He and Jamie would come into the restaurant from time to time. There might have been private reasons that went beyond the cheesecake they would order, but they kept them private. A celebration of some kind, a memory from some small corner of their lives. There might have been a problem that a richly decadent confection could help them solve.
In time, the cost of a babysitter would add to the cost of their dessert.
I first met Craig Clouatre when he was driving a truck for a Bozeman-based beverage distributor. He would bring in his delivery and place the beer and wines as close to the refrigerators and racks as he could, thereby saving me the trouble of schlepping the cases from the delivery door. He’d check the dates on the two domestic beers I offered, removing those bottles that had expired.
Craig was as cheerful a man as I have ever known. His smile was a constant feature on his young face. If he had bad moods, few would have known from his sunny demeanor.
We’d chat for a few moments on delivery days. This young man from Massachusetts spoke of the great outdoors with affection, noting the beauty of a peak he’d have scaled or the woods he’d have hiked through on a search for the peace and tranquility many find hidden in those places.
To my detriment, I have always been more of a passive observer of nature than an active participant, but I enjoyed and appreciated the brief accounts of his adventures. Living vicariously can be a boon to the spirit.
By happenstance, I ran into his boss one summer’s day. I regaled him with my admiration for his young driver—what a fantastic job I thought he was doing and how pleasant he was to deal with in the course of his work. “You need to give him a raise,” I implored. “You need to keep this guy on your team.”
I fully expected Craig’s smile to be even bigger at his next delivery. It wasn’t. And on the following date, it still wasn’t. I then asked if his boss had said anything about what I had told him. “No,” was his response. I filled him in on the story, suggesting that if his boss hadn’t passed on my compliments he was clearly not appreciated as the valuable employee I knew him to be. Through his smile, I sensed disappointment.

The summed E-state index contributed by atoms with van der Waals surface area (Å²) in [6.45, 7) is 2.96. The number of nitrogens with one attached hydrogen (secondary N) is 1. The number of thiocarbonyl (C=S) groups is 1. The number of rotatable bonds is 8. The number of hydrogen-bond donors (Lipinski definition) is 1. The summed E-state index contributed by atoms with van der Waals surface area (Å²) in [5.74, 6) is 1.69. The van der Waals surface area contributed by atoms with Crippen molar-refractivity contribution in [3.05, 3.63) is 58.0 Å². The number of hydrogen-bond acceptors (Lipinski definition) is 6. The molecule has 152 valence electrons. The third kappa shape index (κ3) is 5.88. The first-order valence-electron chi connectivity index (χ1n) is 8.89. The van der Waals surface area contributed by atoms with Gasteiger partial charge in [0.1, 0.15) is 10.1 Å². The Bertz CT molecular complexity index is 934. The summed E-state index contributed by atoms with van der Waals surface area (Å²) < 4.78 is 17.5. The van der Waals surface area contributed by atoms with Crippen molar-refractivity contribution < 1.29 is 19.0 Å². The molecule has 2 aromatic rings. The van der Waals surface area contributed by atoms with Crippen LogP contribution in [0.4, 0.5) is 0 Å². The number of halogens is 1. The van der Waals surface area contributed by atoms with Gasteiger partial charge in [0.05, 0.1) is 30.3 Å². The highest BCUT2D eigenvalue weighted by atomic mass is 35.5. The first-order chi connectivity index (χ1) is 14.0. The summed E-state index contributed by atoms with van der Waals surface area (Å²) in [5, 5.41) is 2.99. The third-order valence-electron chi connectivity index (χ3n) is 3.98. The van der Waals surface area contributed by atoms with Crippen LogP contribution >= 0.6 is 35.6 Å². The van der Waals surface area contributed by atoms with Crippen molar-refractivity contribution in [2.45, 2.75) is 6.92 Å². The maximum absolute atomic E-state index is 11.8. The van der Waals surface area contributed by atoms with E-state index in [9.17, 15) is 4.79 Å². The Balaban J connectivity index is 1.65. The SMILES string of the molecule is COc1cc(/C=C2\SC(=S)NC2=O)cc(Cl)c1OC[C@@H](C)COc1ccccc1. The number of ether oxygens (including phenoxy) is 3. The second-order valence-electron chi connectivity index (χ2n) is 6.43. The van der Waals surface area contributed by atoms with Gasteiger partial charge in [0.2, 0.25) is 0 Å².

In mere weeks, I had helped secure Craig an interview with a commercial food distributor, Sysco, and had written a letter of recommendation. Craig got the job and soon he and his smile came to the back door with new products.
Our visits resumed after a brief break. We never talked about religion or politics. Such things didn’t matter. I assumed his politics had something to do with kindness, his religion with the natural world.
He and Jamie soon had a family—four beautiful kids—a handsome and loving family. Craig continued to drive truck, only not so long ago, I understand, he became a sales rep for a different food-service company. After I closed the restaurant, I would only see Craig behind the wheel of his truck, maneuvering the rig through the town’s streets and alleys. I missed our visits.
His family was torn asunder this past week when, while hunting shed in the Absaroka outback, he fell victim to a grizzly bear attack. He was just forty years old.
My heart breaks for his family.
I see a parallel between what the Clouatre family is being forced to endure with that of Ukrainian families. Their lives have simply come undone, their routines upset by helplessness, their wondering if everything will ever be normal again. Just two years ago Craig and his family lost their home to a fire.
Ukrainian families board the trains and buses to places unknown, their tearful goodbyes through windows that offer no view of a future. The young husbands and fathers stay behind, willing to sacrifice in ways different than those sacrifices parents routinely make for their children. Women stay back to fight, leaving parents and grandparents behind.
Craig devoted his life to his family. He worked to put food on the table and a roof over their heads. He played in the wilderness, scaled mountain peaks, and hiked in the toughest terrain.
I’m sure that his smile was as wide as it ever was when he said goodbye to his family that morning before his day’s adventure that would turn out to be his last.
Photography by Clayton Oberquell
Donations of cash or checks can be made to Craig Clouatre Family at American Bank. 120 N 2nd St, Livingston, MT. All monies with no fees taken will be given directly to Jamie. Compassionate Neighbors is facilitating this process.
The Adagio Cheesecake
1 ½ cups graham cracker crumbs
¼ cup sugar
¼ lb. butter, melted
1 tsp. cinnamon
Combine ingredients and pour into spring-form pan.
1# cream cheese
½ cup sugar
1 tsp. vanilla
¼ cup lemon
Mix ingredients until smooth. Pour into crust and bake for 35 minutes at 350 degrees.
16 oz. sour cream
3 Tbs sugar
Pour over baked cake, smooth & chill